It’s Monday! What are you reading?

This week I read a lot, which is obviously a great thing! I’m so excited to share these great novels with all of you!

Forged by Fire

I finished Forged by Fire by Sharon M. Draper from last week when I left you all a little information about the book, but not much! So let’s dive right into discussion.

forged-fire-160This is the story about Gerald. Gerald is an African-American three year old boy when we first meet him. His mother suffers from substance-abuse addiction and is constantly leaving him home alone. After a terrible encounter with a burning apartment Gerald is sent to live with his loving, fun Aunt Queen and his mother is sent to jail. Gerald grows to forget about the past and his mother until one day, she returns to get him. It is at this moment that Gerald finds out he has a little sister, Angel, and a step-father Jordan Sparks. Gerald goes to live with them and tragedy continues to strike. Life isn’t easy living under a roof with an abusive step-father like Jordan, and it surely isn’t easy when their mom chooses to not see the abuse. The ending is one you won’t forget.

This book is intense. I read through it quickly and couldn’t put it down. In some places it was difficult for me to even read because it was so realistic. You will fall in love with Gerald. He’s an amazing young man. I recommend this novel to any person willing to read it!

The Absolutely True Diary of a Part-Time Indian

The next novel I read was Sherman Alexie’s novel, The Absolutely True Diary of a Part-Time Indian. Alexie is a Native American author and the story suggests the true life of an indian. I know what you’re all thinking, “That is the longest book title”. But really this book is so amazing in so many ways.

We meet the character Junior, who lives on the reservation. Except he decides to go to true-diaryschool with the “white kids” thirty miles away from the reservation. The novel is all about how he struggles internally about who he is as a person. It also discusses how he struggles against the white power structure of his high school. When he is on the reservation he is considered “half-white” but when he is at school he’s considered “half-indian”.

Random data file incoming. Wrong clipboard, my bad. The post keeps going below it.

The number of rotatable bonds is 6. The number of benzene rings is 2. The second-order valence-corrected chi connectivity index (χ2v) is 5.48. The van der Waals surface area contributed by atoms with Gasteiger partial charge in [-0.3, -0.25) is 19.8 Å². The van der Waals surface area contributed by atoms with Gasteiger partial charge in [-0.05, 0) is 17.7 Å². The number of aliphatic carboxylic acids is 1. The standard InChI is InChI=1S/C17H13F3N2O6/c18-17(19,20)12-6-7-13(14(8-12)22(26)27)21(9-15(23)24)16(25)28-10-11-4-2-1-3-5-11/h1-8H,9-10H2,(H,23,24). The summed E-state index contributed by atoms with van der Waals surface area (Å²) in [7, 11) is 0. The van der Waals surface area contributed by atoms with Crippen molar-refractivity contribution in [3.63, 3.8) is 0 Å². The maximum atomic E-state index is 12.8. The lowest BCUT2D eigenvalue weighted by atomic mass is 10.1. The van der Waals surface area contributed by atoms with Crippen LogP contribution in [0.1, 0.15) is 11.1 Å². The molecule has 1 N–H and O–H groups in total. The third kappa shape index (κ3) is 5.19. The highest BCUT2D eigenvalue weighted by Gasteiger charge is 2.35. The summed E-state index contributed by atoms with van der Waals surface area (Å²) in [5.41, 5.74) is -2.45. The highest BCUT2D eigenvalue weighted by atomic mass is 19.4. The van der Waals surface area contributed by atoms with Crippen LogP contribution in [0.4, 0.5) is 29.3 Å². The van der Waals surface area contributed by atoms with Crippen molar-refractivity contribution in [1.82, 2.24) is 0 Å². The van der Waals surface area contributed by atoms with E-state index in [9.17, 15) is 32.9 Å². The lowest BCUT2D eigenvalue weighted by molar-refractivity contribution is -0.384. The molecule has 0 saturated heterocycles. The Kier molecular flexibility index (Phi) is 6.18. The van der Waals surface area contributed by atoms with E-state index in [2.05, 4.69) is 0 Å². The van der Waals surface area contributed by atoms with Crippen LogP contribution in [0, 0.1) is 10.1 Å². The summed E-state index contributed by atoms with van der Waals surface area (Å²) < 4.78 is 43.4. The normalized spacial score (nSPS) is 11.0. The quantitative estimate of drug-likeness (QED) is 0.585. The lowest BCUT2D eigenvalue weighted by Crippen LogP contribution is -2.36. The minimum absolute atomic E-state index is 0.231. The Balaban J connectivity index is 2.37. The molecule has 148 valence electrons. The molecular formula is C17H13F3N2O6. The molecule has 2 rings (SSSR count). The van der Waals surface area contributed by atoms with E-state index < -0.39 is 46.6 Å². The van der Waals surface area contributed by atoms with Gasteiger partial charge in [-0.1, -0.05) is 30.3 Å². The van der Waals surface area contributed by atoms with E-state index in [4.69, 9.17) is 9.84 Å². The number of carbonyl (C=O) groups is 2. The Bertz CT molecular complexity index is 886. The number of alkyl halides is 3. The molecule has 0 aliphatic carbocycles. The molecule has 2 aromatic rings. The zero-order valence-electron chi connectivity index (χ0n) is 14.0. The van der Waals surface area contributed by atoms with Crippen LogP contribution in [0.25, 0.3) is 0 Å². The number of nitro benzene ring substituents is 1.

It’s a heart-wrenching, eye-opener about the Native-American culture. This book will bring about questions such as where hope comes from, the definition of pain and death, the power behind a sober Native-American, and whiteness. I loved every minute and every page of this novel. HIGHLY suggest it to any and every person.

Ella Enchanted

ella_enchanted_book_coverI read Ella Enchanted by Gail Carson Levine. This is your typical fairy tale, with the fairies, ogres, and of course Prince Charming. We meet Ella from the moment she is born and her spell is cast down on her from Lucinda. What is her curse you may ask? Obedience. If Ella is asked to grab something out of the pantry she has to do it. If she is asked to walk faster, sit straighter, or talk quieter she HAS to do it. She has to be obedient.
Life wasn’t so bad for Ella under the spell until her mother passes unexpectedly and her father remarries. She then experiences life with an evil step-mother and her two step-sisters (I know, typical fairy tale). Ella falls in love with her Prince Charming, Char. She is determined to find Lucinda to break the curse that she has been living with.

It took me a little longer to get into this book. I definitely recommend it for those of you who like fantasy! Who knows, there might be a happy ending in store for you if you do decide to read. 🙂

Happy Monday and happy reading!



2 thoughts on “It’s Monday! What are you reading?

  1. stacyannsmithblog says:

    My daughter teaches students that come from an Indian Reservation. I read “The Absolutely True Diary of a Part-time Indian years ago, and I see some of those struggles for my daughter’s Indian students as well. The majority of her students are white, and the Indian students come to her with different experiences. It can make their adjustment hard, and it’s important that we are all aware of this to make sure that all students have success regardless of their backgrounds. I agree that the book was a great read.

    Liked by 1 person

    • lifewithbooks2017 says:

      Yes, I totally get that. My Great-Grandmother taught on one of the Reservations and I remember her telling me stories about it while she was still alive. I also decided to put in some of my teacher observations hours at a school with a high population of Native American students. So it was an eye-opening experience for me to be there with them and learn. I think everyone can relate to this book on an emotional level of some kind or another.


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